Sunday puzzle

Your mission, should you choose to accept it, is to find the shortest possible route connecting the three corners or vertices of an equilateral triangle, as shown in the illustration below:

Hint: in searching for the shortest possible route connecting all three points of the triangle, your route may also need to run through or connect to one or more extra points within the boundary of the triangle. So, now, ask yourself a different question: how many extra points would you add to this triangle and where would you place them?

Postscript for my law students: although the geometrical problem above has a correct solution, can we really say the same about problems in law? In short, why is it that some legal problems, especially hard cases, do not necessarily have a “correct” solution? Consider one of the short essay questions on my Torts final: what’s wrong with Judge Cardozo’s opinion in the Palsgraf case? One possible answer is that Cardozo’s “zone of danger” test is too indefinite and indeterminate. That is, how can we say (with any level of certainty) whether Ms. Palsgraf was really in the zone of danger or not when the scale fell on her head; after all, wasn’t she standing on the platform of the train station when the explosion occurred? The larger and more important question, however, is this: how should we approach such hard problems in law?  What should we do when we are confronted with a difficult legal problem, i.e. one with no right answer or correct solution?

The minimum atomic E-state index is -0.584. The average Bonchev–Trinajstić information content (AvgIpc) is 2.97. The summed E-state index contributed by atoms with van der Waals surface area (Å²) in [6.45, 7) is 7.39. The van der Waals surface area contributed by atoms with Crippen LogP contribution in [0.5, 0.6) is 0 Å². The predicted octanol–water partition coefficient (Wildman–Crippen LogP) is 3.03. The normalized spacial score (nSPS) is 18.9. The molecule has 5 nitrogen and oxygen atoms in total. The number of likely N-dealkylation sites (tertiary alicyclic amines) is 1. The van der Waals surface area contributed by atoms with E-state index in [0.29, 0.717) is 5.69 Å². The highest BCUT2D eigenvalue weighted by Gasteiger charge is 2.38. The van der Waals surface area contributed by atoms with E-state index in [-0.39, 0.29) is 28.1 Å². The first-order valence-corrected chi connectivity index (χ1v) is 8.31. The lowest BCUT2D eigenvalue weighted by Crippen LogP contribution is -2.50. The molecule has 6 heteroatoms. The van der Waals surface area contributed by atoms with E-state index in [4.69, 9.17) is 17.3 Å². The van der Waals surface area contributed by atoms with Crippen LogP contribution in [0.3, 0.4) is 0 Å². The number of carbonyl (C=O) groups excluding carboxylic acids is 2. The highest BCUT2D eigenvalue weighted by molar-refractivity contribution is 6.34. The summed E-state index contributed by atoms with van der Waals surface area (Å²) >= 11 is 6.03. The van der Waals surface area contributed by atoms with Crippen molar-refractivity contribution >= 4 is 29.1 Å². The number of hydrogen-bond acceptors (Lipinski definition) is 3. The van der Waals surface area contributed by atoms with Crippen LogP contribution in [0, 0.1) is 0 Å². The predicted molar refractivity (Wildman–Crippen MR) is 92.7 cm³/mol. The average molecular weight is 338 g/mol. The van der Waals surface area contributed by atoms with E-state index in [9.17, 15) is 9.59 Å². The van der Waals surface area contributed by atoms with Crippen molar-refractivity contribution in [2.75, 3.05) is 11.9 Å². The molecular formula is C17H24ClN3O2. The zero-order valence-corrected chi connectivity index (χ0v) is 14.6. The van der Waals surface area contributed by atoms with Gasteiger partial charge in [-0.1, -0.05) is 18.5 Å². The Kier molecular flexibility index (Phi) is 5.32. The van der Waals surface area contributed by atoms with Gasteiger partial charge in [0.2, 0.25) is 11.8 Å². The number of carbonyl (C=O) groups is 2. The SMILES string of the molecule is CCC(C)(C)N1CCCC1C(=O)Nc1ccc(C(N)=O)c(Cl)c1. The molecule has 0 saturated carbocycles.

About F. E. Guerra-Pujol

When I’m not blogging, I am a business law professor at the University of Central Florida.
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